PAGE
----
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Re: Help with nested for loops!

Posted 09 May 2010 - 07:18 AM

The code you have here should not cause a stack overflow... though your definition of screen might.

320 * 240 * 3 * 3 = 691200 -- on a 32bit machine that is 2764800 bytes which is 2.64Mb... stack space is normally limited to about 2Mb under windows... so you may want to change "screen" to dynamic memory.

Whenever you deal with nested loops keep multiplication in mind. Even little numbers grow very fast.
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#5 Guest_mini*


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Re: Help with nested for loops!

Posted 09 May 2010 - 08:02 AM

Sorry for the lack of code tags and thanks for the help/fast responses!

@NickDMax - I know very little about different types of memory so I had no idea that could be a problem! I've never used dynamic memory before so I'll go and hunt for some info on the web and see if it sorts the problem. Thanks again!
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#6 Guest_mini*


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Re: Help with nested for loops!

Posted 09 May 2010 - 08:33 AM

Sorry for the double post but I just tried reducing the size of screen to see if it made any difference - I took it down to 12 columns and 9 rows (4 pixels by 3 pixels) and still got the same error. I'm really not sure what I'm doing wrong!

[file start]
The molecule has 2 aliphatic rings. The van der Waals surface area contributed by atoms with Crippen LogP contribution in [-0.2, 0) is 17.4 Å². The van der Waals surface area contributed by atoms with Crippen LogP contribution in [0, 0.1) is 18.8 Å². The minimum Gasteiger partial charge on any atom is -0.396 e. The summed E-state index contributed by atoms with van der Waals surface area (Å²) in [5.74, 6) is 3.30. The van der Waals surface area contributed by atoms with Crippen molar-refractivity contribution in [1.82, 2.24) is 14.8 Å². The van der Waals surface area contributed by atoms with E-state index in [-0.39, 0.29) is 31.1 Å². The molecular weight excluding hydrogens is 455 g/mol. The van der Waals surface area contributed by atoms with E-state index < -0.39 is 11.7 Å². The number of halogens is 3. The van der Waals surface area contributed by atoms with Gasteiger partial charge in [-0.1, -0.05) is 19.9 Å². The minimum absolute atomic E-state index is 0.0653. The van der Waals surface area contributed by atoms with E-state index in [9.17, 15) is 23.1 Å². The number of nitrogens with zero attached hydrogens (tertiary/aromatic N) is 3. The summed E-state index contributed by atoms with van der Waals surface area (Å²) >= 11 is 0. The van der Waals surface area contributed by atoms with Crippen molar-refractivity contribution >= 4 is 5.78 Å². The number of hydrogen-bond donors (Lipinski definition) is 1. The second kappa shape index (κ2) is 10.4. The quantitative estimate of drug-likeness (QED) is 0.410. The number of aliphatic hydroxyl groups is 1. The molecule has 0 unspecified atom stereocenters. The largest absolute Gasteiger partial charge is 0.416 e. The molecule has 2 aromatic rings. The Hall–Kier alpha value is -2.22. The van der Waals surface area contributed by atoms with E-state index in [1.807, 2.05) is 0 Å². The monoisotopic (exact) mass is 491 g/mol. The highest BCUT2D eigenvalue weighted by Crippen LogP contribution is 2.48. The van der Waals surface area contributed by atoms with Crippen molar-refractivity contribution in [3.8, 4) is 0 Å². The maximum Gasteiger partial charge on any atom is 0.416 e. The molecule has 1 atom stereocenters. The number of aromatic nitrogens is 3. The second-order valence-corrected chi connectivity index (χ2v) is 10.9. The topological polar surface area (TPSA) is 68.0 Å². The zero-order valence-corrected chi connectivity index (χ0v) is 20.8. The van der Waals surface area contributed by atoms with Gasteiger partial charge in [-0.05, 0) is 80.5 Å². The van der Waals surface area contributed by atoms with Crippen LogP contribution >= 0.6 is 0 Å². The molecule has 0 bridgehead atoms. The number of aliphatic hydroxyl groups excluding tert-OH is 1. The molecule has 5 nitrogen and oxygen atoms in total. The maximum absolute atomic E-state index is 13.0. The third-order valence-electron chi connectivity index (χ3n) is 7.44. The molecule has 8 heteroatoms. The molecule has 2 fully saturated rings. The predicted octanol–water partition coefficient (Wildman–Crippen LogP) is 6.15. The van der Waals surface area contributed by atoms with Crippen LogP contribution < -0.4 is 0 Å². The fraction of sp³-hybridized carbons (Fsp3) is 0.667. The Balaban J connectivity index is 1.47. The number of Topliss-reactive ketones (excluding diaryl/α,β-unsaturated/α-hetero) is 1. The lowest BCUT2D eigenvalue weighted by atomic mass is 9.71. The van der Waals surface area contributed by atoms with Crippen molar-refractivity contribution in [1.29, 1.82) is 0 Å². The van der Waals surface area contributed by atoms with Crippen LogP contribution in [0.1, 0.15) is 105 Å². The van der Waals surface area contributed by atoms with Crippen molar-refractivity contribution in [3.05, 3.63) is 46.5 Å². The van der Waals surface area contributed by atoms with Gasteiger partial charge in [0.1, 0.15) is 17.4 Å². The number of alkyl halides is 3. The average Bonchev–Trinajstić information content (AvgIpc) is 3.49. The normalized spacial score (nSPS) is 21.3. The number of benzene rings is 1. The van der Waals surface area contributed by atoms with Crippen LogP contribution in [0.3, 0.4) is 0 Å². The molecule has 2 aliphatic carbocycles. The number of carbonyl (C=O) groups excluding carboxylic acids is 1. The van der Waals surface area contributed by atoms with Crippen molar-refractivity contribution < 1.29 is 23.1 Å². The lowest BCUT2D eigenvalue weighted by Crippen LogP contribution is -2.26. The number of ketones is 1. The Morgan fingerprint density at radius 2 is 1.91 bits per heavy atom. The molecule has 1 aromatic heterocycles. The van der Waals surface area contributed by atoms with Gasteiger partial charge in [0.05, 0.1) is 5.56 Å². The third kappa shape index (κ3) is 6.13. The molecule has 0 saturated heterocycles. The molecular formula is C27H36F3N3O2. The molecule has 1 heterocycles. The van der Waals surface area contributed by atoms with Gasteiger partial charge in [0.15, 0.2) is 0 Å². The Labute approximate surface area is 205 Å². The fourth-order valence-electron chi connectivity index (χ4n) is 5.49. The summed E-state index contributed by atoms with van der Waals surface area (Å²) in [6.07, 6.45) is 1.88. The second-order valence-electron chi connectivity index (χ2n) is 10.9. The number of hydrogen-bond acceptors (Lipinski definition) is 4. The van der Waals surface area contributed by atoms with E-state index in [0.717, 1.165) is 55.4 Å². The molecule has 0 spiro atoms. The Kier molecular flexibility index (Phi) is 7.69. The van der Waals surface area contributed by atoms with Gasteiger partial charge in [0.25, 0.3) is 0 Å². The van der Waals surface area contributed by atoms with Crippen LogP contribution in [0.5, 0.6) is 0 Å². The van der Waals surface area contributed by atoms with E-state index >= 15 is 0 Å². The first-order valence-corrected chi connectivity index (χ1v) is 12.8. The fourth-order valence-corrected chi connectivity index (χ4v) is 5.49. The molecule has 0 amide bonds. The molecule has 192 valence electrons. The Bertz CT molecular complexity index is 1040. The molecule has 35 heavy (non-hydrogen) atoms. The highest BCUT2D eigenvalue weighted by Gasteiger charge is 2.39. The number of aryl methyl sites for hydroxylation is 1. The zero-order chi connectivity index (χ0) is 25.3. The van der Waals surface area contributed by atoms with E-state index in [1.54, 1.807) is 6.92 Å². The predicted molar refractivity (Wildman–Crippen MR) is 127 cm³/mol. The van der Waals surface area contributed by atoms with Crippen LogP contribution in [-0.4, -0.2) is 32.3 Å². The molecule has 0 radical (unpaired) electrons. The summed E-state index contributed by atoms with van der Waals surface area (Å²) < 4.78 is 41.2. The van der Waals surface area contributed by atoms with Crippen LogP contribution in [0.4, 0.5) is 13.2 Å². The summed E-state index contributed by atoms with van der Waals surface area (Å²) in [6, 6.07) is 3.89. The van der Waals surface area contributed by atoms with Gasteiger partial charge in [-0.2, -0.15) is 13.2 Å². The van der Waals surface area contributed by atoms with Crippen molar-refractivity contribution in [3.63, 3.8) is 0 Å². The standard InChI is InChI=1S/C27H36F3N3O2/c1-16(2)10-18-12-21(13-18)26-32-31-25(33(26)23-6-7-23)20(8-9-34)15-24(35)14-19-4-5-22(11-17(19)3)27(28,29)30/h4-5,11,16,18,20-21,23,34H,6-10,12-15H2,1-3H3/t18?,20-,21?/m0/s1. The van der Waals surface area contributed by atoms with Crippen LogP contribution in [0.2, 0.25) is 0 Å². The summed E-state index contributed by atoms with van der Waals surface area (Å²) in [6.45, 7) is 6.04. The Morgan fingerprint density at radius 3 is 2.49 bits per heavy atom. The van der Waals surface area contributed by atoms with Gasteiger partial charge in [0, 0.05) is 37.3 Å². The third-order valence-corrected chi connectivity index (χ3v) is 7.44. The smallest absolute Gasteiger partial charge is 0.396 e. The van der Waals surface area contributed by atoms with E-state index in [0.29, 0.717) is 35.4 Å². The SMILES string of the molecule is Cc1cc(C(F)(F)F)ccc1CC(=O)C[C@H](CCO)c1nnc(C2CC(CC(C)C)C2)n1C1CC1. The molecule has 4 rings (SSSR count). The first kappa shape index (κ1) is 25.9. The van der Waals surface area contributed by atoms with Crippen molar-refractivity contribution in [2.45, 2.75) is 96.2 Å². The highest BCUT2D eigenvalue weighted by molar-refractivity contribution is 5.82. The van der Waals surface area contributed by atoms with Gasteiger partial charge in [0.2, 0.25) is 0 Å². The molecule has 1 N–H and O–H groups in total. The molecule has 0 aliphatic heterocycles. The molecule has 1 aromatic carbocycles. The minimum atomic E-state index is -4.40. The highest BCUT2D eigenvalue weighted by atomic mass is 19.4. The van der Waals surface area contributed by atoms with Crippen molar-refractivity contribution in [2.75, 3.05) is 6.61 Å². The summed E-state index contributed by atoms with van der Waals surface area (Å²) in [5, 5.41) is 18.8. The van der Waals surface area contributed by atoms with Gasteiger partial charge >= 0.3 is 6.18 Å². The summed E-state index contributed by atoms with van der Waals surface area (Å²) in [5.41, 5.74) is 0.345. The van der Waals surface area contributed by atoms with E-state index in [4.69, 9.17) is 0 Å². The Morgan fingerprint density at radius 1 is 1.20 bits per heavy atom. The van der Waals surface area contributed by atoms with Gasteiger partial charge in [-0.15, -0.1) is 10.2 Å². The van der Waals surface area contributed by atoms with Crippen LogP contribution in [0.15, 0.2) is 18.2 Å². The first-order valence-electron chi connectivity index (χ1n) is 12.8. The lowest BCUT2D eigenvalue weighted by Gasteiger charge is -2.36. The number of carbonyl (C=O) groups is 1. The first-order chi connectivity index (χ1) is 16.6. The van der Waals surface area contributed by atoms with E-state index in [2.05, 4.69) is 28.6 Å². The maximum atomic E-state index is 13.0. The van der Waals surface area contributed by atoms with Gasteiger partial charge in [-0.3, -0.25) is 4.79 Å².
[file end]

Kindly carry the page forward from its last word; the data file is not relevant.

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#7 NickDMax   User is offline

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Re: Help with nested for loops!

Posted 09 May 2010 - 09:11 AM

Well to show you that it is not a problem with the nested loops here is an example:
#include <iostream>

using namespace std;

const int height = 240;
const int width = 320;
const int pixelHeight = 3;
const int pixelWidth = 3;


int main() {
    int* screen = new int[height*width*pixelHeight*pixelWidth];
    int lineWidth = pixelWidth*width;
    for (int y = 0; y < 240; ++y) {
        for (int x = 0; x < 320; ++x) {
            for (int py = 0; py < 3; ++py) {
                for (int px = 0; px < 3; ++px) {
                    screen[(x*pixelWidth+px) + (lineWidth*(y*pixelHeight+py))] = px+pixelWidth*py;
                }
            }
        }
    }
    for(int y = 0; y < pixelHeight*height; ++y) {
        for(int x = 0; x < pixelWidth*width; ++x) {
            cout << screen[x+lineWidth*y];
        }
        cout << endl;
    }
    delete[] screen;